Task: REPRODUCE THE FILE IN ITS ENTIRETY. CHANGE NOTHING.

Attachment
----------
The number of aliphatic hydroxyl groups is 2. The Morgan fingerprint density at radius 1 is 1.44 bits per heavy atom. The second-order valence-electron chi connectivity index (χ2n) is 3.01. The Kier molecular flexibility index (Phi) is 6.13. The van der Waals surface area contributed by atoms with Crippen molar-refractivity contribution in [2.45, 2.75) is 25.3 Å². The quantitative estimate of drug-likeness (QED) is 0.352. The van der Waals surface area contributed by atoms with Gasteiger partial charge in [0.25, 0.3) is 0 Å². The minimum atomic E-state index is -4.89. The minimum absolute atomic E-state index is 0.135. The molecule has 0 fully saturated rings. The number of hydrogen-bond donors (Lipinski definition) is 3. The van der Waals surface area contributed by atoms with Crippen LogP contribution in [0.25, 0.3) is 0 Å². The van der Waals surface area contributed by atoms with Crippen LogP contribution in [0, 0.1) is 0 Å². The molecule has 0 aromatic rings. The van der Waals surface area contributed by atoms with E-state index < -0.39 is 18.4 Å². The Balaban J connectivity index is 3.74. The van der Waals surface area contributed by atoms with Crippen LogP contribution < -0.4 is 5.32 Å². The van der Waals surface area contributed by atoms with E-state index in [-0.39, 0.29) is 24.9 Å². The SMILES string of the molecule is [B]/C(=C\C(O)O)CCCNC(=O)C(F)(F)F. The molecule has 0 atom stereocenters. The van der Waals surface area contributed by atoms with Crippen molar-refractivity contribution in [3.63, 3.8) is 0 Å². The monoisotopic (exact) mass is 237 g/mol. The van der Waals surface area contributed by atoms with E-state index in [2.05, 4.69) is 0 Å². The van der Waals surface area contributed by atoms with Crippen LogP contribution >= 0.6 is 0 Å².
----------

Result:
The number of aliphatic hydroxyl groups is 2. The Morgan fingerprint density at radius 1 is 1.44 bits per heavy atom. The second-order valence-electron chi connectivity index (χ2n) is 3.01. The Kier molecular flexibility index (Phi) is 6.13. The van der Waals surface area contributed by atoms with Crippen molar-refractivity contribution in [2.45, 2.75) is 25.3 Å². The quantitative estimate of drug-likeness (QED) is 0.352. The van der Waals surface area contributed by atoms with Gasteiger partial charge in [0.25, 0.3) is 0 Å². The minimum atomic E-state index is -4.89. The minimum absolute atomic E-state index is 0.135. The molecule has 0 fully saturated rings. The number of hydrogen-bond donors (Lipinski definition) is 3. The van der Waals surface area contributed by atoms with Crippen LogP contribution in [0.25, 0.3) is 0 Å². The van der Waals surface area contributed by atoms with Crippen LogP contribution in [0, 0.1) is 0 Å². The molecule has 0 aromatic rings. The van der Waals surface area contributed by atoms with E-state index < -0.39 is 18.4 Å². The Balaban J connectivity index is 3.74. The van der Waals surface area contributed by atoms with Crippen LogP contribution < -0.4 is 5.32 Å². The van der Waals surface area contributed by atoms with E-state index in [-0.39, 0.29) is 24.9 Å². The SMILES string of the molecule is [B]/C(=C\C(O)O)CCCNC(=O)C(F)(F)F. The molecule has 0 atom stereocenters. The van der Waals surface area contributed by atoms with Crippen molar-refractivity contribution in [3.63, 3.8) is 0 Å². The monoisotopic (exact) mass is 237 g/mol. The van der Waals surface area contributed by atoms with E-state index in [2.05, 4.69) is 0 Å². The van der Waals surface area contributed by atoms with Crippen LogP contribution >= 0.6 is 0 Å².